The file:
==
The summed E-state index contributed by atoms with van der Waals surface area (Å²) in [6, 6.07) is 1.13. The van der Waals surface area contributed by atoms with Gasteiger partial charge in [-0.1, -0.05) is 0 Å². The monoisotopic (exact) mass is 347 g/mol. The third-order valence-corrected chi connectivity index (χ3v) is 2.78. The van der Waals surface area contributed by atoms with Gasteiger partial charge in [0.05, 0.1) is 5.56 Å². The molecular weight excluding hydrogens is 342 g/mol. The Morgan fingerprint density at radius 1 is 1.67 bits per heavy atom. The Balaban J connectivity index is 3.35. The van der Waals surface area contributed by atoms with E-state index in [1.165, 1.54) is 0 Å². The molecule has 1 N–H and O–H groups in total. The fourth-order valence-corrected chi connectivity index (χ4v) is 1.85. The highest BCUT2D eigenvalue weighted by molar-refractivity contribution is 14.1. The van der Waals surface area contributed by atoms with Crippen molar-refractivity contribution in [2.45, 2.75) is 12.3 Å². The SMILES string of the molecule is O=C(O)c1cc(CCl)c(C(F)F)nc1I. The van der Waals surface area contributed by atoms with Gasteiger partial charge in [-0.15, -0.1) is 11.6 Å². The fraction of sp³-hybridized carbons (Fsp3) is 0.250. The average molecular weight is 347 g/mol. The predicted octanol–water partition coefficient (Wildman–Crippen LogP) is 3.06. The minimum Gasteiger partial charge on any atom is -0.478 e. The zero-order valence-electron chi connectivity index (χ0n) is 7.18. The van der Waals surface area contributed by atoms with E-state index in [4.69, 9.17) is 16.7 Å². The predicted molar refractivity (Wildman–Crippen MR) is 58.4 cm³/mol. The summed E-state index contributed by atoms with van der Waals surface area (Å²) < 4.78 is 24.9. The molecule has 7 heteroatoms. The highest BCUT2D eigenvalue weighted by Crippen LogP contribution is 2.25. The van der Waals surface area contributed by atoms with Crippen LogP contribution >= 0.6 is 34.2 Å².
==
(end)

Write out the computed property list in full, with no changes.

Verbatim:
The summed E-state index contributed by atoms with van der Waals surface area (Å²) in [6, 6.07) is 1.13. The van der Waals surface area contributed by atoms with Gasteiger partial charge in [-0.1, -0.05) is 0 Å². The monoisotopic (exact) mass is 347 g/mol. The third-order valence-corrected chi connectivity index (χ3v) is 2.78. The van der Waals surface area contributed by atoms with Gasteiger partial charge in [0.05, 0.1) is 5.56 Å². The molecular weight excluding hydrogens is 342 g/mol. The Morgan fingerprint density at radius 1 is 1.67 bits per heavy atom. The Balaban J connectivity index is 3.35. The van der Waals surface area contributed by atoms with E-state index in [1.165, 1.54) is 0 Å². The molecule has 1 N–H and O–H groups in total. The fourth-order valence-corrected chi connectivity index (χ4v) is 1.85. The highest BCUT2D eigenvalue weighted by molar-refractivity contribution is 14.1. The van der Waals surface area contributed by atoms with Crippen molar-refractivity contribution in [2.45, 2.75) is 12.3 Å². The SMILES string of the molecule is O=C(O)c1cc(CCl)c(C(F)F)nc1I. The van der Waals surface area contributed by atoms with Gasteiger partial charge in [-0.15, -0.1) is 11.6 Å². The fraction of sp³-hybridized carbons (Fsp3) is 0.250. The average molecular weight is 347 g/mol. The predicted octanol–water partition coefficient (Wildman–Crippen LogP) is 3.06. The minimum Gasteiger partial charge on any atom is -0.478 e. The zero-order valence-electron chi connectivity index (χ0n) is 7.18. The van der Waals surface area contributed by atoms with E-state index in [4.69, 9.17) is 16.7 Å². The predicted molar refractivity (Wildman–Crippen MR) is 58.4 cm³/mol. The summed E-state index contributed by atoms with van der Waals surface area (Å²) < 4.78 is 24.9. The molecule has 7 heteroatoms. The highest BCUT2D eigenvalue weighted by Crippen LogP contribution is 2.25. The van der Waals surface area contributed by atoms with Crippen LogP contribution >= 0.6 is 34.2 Å².